Rosanna Garcia

While entrepreneurs scramble to find the next big idea that will work, Associate Marketing Professor Rosanna Garcia prefers to focus on the things that don’t. Garcia, who holds the Walter Koch Endowed Chair of Entrepreneurship at Daniels, is an expert on “resistant innovation.” In other words, she studies the things that turn consumers off.

On Sept. 26, she was in front of an audience for Denver Startup Week, delivering a lecture on how to develop a product that is efficient and effective, as well as popular with consumers and sustainable for the environment.

After her lecture, Garcia hopped on a bus to her next engagement and answered a few questions from the DU Newsroom. (Note: Some answers have been edited for clarity and brevity.)

You introduced yourself today as someone who studies why things don’t work. How did that become your interest?

My philosophy — and I believe the philosophy at Daniels — is that I encourage my students to fail. It’s true that in failure you learn so much more. It’s a puzzle. And the very first puzzle I wanted to figure out was looking at why do American wineries not use screw caps [instead of cork]? And why won’t consumers adopt the screw cap? That was like a new puzzle to me. And that’s how my research started forming around these puzzles and why people don’t do what we think.

Are businesses thinking this way: What am I doing wrong instead of what can I do right?

No, they don’t. I think we do live in a society where it’s not OK to fail. That’s actually what I like about entrepreneurship: It is OK to fail and that’s what investors will often look for. They ask: How many failures did you have before this one? You have to have learned along the way, and this is not your first time out of the gate, so you know what the reality is.

But of course you can’t fail all the time.

No. Not continually. But having that one or two out of the gate and you succeed better if you fail and it won’t be held against you.

What’s standing in the way of a culture that celebrates failure?

Our biggest thing is time. We’re a capitalist economy, and that’s my greatest concern, actually, for what we teach in business schools, what the perspective is. As soon as business schools start changing that perspective, that’s when we’ll start to see changes.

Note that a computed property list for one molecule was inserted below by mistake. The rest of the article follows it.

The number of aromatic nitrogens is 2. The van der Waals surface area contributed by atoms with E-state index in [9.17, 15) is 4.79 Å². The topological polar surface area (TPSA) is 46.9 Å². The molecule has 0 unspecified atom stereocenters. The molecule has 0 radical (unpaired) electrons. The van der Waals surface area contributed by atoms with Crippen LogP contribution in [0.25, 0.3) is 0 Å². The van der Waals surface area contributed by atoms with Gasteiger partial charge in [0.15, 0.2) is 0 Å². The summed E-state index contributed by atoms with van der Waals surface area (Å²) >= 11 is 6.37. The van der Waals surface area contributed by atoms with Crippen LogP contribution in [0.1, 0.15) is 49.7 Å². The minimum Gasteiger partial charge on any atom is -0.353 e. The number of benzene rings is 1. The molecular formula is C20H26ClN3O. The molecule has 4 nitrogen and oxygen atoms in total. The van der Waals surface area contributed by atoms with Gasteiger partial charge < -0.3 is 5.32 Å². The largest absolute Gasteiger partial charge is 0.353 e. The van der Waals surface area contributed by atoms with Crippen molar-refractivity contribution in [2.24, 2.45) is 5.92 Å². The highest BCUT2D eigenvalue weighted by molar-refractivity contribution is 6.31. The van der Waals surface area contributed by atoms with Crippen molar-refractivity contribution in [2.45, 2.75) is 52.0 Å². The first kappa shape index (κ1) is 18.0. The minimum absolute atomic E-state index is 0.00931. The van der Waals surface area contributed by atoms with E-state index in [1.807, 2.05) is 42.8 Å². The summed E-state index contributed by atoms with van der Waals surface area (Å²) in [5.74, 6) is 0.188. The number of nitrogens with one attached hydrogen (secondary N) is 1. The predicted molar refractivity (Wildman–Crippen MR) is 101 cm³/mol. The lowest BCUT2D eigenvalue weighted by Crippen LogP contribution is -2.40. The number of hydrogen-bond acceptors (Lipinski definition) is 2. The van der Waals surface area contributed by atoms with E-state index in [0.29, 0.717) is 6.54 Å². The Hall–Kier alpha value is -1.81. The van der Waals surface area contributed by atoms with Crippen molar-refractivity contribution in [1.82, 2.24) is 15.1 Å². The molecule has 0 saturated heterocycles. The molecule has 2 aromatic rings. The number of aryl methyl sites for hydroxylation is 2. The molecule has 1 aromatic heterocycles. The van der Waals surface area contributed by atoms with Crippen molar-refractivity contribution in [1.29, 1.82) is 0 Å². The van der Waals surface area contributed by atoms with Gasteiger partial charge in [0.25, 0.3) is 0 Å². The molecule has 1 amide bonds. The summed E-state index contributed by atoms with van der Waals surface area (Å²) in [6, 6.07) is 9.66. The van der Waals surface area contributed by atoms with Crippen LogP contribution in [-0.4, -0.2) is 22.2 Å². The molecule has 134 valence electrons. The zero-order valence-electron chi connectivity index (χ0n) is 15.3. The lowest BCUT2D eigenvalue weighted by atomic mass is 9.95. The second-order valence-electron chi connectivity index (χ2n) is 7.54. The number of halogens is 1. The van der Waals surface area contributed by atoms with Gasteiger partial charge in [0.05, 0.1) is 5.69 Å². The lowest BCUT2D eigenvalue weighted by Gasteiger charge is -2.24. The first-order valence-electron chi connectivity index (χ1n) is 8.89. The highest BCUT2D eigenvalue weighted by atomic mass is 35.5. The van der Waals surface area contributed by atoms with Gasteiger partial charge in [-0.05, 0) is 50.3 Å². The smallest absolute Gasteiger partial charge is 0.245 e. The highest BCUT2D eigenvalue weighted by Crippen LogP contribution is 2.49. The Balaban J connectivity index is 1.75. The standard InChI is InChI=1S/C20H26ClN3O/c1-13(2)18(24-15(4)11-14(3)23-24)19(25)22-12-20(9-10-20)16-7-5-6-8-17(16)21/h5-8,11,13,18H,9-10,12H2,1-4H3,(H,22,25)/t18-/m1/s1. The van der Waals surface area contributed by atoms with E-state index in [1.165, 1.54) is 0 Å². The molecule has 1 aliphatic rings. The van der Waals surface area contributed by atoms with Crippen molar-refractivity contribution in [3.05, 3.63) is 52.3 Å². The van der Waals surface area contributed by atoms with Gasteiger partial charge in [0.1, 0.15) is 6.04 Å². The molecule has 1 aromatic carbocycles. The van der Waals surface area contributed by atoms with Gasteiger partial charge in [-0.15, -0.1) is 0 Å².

[This] is what I love about sustainability: Sustainability says we can’t be just profit-driven. We have to have that triple bottom line [meaning an equal focus on profit, people and planet]. Many resources are not renewable, and if a firm doesn’t think about that, it’s not going to be around in 100 years. If they want something to be around in 100 years, start designing that now. Firms need to think that way.

How would you evaluate the state of entrepreneurship in Denver?

It’s growing. It’s hopping. It’s an exciting time for our startups here in Denver, and that’s just because of the growth of the region. I think companies, not just startups, are seeing that growth that is happening, so they’re coming to Denver also. Catalyst HTI is an example. You have companies that are interacting with startups, and that’s really helping to drive things. It’s not just a startup company, but it’s a broader mindset of sharing technologies and working together.

What else are you working on right now?

There is a large underrepresented population in entrepreneurship. Women are a big part of that. Minorities are a big part of that, and it’s really important to know that entrepreneurship is open to everybody.

The research I’m doing right now happens to be on entrepreneurship in women. When I was working with women, they told me they don’t identify as entrepreneurs. They identify as business owners and they do tend to have smaller companies with fewer employees. And I think the business schools are doing a disservice by selling “entrepreneurship programs,” because [women] are not relating to entrepreneurship. They’re business owners. Just make it clear and knowing.